Saturday, 28 July 2012

Sepia Saturday 136; Bikes;

Cricket, basketball. baseball etc;  are anathema  for me, never enjoyed games like this. In younger years, my girlfriends used to go and watch the local soccer match, but that was just to watch the boys!  I could not think of anything more boring to go and watch any games.
I like bikes, but would not watch " the tours"! My middle daughter is a great bike enthusiast; when ever possible she rides her bike.

This time I let the colour photos to do the talking, because I think with this modern gear and bikes Sepia would not suit.

Here she is, left,  on a charity ride.

I think this is in Western Australia; she cycled with a group from Brooms to Perth.
Next year is a bigger tour on the books, about 6 weeks cycling. As she is as enthusiastic about her work as about cycling her CEO gave her two extra weeks holidays...for the trip.

Her bikes are part of her car!

There are also moments like this one...

It must have been so much fun!

Penny-farthing, high wheel, high wheeler, and ordinary are all terms used to describe a type of bicycle with a large front wheel and a much smaller rear wheel that was popular after the boneshaker, until the development of the safety bicycle, in the 1880s
They were the first machines to be called "bicycles.
Although they are now most commonly known as "penny-farthings", this term was probably not used until they were nearly outdated; the first recorded print reference is 1891 in Bicycling News. It comes from the British penny and farthing coins, one much larger than the other, so that the side view resembles a penny leading a farthing. For most of their reign, they were simply known as "bicycles". In the late 1890s, the retronym "ordinary" began to be used, to distinguish them from the emerging safety bicycles and this term or Hi-wheel (and variants) is preferred by many modern enthusiasts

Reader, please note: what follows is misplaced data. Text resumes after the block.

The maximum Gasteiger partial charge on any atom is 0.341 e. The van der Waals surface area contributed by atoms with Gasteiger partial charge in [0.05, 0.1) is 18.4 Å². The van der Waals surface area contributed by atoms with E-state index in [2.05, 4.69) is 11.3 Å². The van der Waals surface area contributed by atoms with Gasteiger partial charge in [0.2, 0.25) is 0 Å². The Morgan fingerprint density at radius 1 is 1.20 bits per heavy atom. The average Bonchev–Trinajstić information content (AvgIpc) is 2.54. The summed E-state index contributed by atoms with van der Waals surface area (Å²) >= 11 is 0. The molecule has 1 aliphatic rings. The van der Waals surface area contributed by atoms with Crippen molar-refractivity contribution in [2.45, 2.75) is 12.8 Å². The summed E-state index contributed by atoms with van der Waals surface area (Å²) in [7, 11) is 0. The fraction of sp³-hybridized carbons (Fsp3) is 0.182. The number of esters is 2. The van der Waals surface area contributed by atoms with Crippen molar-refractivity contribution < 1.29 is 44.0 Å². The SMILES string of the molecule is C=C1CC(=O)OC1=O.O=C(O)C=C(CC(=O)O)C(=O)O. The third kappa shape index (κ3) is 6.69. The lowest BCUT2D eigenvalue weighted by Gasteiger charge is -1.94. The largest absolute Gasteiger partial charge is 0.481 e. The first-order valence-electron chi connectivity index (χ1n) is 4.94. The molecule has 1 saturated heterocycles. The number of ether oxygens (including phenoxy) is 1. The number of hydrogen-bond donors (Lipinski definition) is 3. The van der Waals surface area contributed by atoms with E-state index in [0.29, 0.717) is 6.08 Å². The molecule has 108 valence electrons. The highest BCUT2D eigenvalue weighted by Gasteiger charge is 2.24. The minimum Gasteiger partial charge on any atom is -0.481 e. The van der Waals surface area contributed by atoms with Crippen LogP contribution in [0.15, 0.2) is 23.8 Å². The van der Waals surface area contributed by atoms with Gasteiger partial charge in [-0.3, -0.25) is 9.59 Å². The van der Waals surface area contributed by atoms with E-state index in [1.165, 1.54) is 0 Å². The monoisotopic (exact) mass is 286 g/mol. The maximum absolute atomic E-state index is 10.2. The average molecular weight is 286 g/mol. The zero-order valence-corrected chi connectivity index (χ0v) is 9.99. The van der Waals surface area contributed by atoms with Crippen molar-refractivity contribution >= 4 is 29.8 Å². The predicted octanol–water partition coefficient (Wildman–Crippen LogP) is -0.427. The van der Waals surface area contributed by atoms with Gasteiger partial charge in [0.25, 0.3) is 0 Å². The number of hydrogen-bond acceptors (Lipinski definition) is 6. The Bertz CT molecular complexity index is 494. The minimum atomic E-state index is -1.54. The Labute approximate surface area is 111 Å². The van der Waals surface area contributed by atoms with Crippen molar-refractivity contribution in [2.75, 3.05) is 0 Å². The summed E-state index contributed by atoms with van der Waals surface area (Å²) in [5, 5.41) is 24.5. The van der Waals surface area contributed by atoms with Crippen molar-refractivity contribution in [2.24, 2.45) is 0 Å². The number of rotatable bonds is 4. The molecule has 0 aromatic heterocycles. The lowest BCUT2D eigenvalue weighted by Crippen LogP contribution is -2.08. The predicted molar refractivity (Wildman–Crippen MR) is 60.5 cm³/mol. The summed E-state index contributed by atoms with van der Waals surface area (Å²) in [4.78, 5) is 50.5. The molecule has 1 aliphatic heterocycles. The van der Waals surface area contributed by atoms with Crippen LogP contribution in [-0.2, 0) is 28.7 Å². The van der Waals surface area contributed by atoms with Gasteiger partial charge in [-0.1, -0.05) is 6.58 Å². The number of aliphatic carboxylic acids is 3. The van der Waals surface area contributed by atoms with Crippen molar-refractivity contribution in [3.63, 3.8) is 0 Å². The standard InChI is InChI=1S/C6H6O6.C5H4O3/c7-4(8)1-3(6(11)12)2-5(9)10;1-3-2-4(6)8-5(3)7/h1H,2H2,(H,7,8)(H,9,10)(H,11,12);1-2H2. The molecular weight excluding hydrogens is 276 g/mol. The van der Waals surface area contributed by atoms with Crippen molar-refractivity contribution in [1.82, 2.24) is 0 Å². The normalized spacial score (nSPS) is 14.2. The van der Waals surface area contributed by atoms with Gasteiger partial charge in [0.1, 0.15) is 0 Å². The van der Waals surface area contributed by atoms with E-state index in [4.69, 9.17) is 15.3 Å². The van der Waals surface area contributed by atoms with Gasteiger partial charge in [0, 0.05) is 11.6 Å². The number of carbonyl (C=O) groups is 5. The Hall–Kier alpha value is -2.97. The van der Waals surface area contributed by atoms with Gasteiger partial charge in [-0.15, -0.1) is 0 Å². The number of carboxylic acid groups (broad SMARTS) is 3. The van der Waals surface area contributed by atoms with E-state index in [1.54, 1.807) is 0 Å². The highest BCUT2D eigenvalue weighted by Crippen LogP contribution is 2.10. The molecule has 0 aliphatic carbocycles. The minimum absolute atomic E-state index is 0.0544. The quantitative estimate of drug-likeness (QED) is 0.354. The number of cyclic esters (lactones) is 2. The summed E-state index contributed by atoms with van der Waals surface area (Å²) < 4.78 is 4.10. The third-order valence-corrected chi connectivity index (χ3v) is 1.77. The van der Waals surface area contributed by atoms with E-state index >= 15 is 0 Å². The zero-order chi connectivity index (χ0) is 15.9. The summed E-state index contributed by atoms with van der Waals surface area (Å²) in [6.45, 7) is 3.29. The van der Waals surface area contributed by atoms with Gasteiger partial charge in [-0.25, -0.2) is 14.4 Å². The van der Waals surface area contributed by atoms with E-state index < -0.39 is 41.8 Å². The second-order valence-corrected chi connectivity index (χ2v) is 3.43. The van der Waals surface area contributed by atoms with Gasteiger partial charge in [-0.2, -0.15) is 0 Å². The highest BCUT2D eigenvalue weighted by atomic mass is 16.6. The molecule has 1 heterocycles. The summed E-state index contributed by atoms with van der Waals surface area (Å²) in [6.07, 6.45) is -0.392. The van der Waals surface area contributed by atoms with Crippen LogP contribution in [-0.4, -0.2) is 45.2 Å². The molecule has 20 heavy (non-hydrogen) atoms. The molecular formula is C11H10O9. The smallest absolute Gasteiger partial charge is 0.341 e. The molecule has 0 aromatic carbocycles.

About 1870, James Starley, described as the father of the bicycle industry, and others began producing bicycles based on the French boneshaker but with front wheels of increasing size,[ because larger front wheels, up to 1.5 m (60 in) in diameter, enabled higher speeds on bicycles limited to direct drive. In 1878, Albert Pope began manufacturing the Columbia bicycle outside of Boston, starting their two-decade heyday in America.[
Although the trend was short-lived, the penny-farthing became a symbol of the late Victorian era. Its popularity also coincided with the birth of cycling as a sport.

Not bad for an outing!

Penny Farthing  courtesy Wikipedia.

Please go and enjoy Sepia Saturday   

Friday, 27 July 2012

Friday; Bookshelf;

Dancing to the Flute by Manisha Jolie Amin

With all the energy and colour of India and its people.  A magical heartwarming story of joys and sorrows, the nature of friendship and astonishing powers of music.

From the second last page; 
As he played the sound spoke of the sun and summer, the spirit of the river....

Like it says at the beginning, an entrancing novel of life, music and dreams.

Thoroughly enjoyable to read.